Purchasing a home is among the most significant investments in a person’s life, and lenders need to know that you could afford it before giving you a loan. Although there are home loans that require little to no down payment, you most probably need to bring 20% down payment for most home loans or find a lender who could offer a 1% down payment home loan in Salt Lake City. If this isn’t possible, below are some options you could explore.
See If Your Employer Could Help You
Employers sometimes offer help through a benefits package that includes assistance for home buying. You might be able to obtain cash for a down payment via a grant, which you’ll need to repay or an interest-free loan. Some even offer employees a matched-savings program in which you and your employer contribute money that you could use for your closing costs or down payment.
Maybe Your Family Could Help
Most lenders allow borrowers to use gift money, provided that they meet some basic requirements. One, only someone related to you could gift you money, except if you are engaged, and the money will come from your future spouse so that you could buy a family home. Two, the money can’t be a loan from your family, and you need to present documentation to support this.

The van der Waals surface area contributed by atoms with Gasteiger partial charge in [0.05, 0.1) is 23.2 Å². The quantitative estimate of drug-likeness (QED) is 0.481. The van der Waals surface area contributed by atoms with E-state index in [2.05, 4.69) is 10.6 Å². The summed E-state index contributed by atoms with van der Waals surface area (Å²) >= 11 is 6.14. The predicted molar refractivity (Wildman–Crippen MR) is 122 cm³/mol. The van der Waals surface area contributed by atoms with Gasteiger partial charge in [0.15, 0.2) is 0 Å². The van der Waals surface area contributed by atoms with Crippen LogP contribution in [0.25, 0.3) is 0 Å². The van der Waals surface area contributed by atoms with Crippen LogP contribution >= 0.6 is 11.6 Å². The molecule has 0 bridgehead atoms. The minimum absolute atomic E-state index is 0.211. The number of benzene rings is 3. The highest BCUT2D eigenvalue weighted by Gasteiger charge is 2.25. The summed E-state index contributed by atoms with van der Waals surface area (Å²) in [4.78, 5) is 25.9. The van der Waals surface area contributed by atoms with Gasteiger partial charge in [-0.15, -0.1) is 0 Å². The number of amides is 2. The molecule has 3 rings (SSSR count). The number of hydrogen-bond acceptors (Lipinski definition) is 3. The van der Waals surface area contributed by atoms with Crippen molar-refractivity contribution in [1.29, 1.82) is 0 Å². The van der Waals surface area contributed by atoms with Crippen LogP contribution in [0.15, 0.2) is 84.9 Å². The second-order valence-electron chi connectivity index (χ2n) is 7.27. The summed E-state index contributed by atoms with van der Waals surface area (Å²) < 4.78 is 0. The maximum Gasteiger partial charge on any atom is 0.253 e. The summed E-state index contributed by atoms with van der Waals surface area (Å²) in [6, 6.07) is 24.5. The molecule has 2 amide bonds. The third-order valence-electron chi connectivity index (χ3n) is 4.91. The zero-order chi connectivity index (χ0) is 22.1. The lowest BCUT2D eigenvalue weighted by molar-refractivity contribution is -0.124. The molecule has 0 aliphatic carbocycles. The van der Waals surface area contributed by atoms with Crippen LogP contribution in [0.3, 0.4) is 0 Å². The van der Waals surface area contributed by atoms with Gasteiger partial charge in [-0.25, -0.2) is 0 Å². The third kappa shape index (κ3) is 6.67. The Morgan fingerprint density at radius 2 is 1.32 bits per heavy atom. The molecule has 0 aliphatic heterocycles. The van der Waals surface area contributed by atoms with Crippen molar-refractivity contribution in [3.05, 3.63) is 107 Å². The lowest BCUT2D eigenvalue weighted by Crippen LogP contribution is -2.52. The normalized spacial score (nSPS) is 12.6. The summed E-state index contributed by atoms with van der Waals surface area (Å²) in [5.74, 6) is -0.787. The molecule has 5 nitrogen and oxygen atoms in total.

Check if there are Down Payment Assistance Programs in Your Area
Nonprofit organizations and state agencies typically offer these types of programs, and these work similarly to employer programs. However, take note that you might have to satisfy a certain income requirement or could only purchase property in a particular area to be eligible for these programs.
Consider Dipping Into Your Retirement Account
You could withdraw as much as $100,000 from your IRA account to fund your down payment without being penalized for early withdrawal if you are under 59 ½ years old. But you still have to pay income tax on that money. This would also reduce your retirement savings so think twice before tapping into you IRA.
You don’t have to spend years on end just to save money for your down payment. Although the above mentioned options might not apply to every borrower, it doesn’t hurt to try either. Otherwise, keep your eye out for a no or only one percent down payment home loan, advises a lender in Salt Lake City.